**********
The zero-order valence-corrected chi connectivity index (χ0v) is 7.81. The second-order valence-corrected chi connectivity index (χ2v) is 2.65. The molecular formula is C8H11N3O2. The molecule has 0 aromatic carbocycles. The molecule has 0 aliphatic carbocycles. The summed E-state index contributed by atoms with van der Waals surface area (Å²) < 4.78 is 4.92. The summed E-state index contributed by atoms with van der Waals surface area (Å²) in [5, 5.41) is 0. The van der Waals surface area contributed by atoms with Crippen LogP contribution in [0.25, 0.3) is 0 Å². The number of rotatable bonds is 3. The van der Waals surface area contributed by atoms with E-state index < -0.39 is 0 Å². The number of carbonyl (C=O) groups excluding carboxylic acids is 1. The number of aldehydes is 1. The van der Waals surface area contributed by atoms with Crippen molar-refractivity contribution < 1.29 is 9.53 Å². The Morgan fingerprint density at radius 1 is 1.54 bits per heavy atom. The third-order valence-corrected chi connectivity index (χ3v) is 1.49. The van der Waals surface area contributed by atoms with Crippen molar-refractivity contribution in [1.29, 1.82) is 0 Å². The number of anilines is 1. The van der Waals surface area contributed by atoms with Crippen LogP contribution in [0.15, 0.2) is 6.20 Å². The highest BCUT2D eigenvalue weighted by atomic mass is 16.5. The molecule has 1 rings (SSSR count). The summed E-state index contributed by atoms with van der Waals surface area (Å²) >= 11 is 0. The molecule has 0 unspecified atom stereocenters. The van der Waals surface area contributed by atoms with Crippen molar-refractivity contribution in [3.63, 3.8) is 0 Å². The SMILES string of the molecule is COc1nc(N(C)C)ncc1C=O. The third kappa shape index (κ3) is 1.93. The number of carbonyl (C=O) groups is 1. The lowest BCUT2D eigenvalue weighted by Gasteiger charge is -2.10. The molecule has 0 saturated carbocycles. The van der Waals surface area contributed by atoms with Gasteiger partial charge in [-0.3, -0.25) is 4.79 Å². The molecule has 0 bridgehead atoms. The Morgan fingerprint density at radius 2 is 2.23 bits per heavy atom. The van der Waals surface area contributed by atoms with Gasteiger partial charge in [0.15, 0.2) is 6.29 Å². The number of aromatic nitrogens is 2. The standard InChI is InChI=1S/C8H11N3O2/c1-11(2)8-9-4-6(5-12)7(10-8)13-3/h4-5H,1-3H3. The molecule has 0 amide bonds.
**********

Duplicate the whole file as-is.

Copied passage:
The zero-order valence-corrected chi connectivity index (χ0v) is 7.81. The second-order valence-corrected chi connectivity index (χ2v) is 2.65. The molecular formula is C8H11N3O2. The molecule has 0 aromatic carbocycles. The molecule has 0 aliphatic carbocycles. The summed E-state index contributed by atoms with van der Waals surface area (Å²) < 4.78 is 4.92. The summed E-state index contributed by atoms with van der Waals surface area (Å²) in [5, 5.41) is 0. The van der Waals surface area contributed by atoms with Crippen LogP contribution in [0.25, 0.3) is 0 Å². The number of rotatable bonds is 3. The van der Waals surface area contributed by atoms with E-state index < -0.39 is 0 Å². The number of carbonyl (C=O) groups excluding carboxylic acids is 1. The number of aldehydes is 1. The van der Waals surface area contributed by atoms with Crippen molar-refractivity contribution < 1.29 is 9.53 Å². The Morgan fingerprint density at radius 1 is 1.54 bits per heavy atom. The third-order valence-corrected chi connectivity index (χ3v) is 1.49. The van der Waals surface area contributed by atoms with Crippen molar-refractivity contribution in [1.29, 1.82) is 0 Å². The number of anilines is 1. The van der Waals surface area contributed by atoms with Crippen LogP contribution in [0.15, 0.2) is 6.20 Å². The highest BCUT2D eigenvalue weighted by atomic mass is 16.5. The molecule has 1 rings (SSSR count). The summed E-state index contributed by atoms with van der Waals surface area (Å²) >= 11 is 0. The molecule has 0 unspecified atom stereocenters. The van der Waals surface area contributed by atoms with Crippen molar-refractivity contribution in [3.63, 3.8) is 0 Å². The SMILES string of the molecule is COc1nc(N(C)C)ncc1C=O. The third kappa shape index (κ3) is 1.93. The number of carbonyl (C=O) groups is 1. The lowest BCUT2D eigenvalue weighted by Gasteiger charge is -2.10. The molecule has 0 saturated carbocycles. The van der Waals surface area contributed by atoms with Gasteiger partial charge in [-0.3, -0.25) is 4.79 Å². The molecule has 0 bridgehead atoms. The Morgan fingerprint density at radius 2 is 2.23 bits per heavy atom. The van der Waals surface area contributed by atoms with Gasteiger partial charge in [0.15, 0.2) is 6.29 Å². The number of aromatic nitrogens is 2. The standard InChI is InChI=1S/C8H11N3O2/c1-11(2)8-9-4-6(5-12)7(10-8)13-3/h4-5H,1-3H3. The molecule has 0 amide bonds.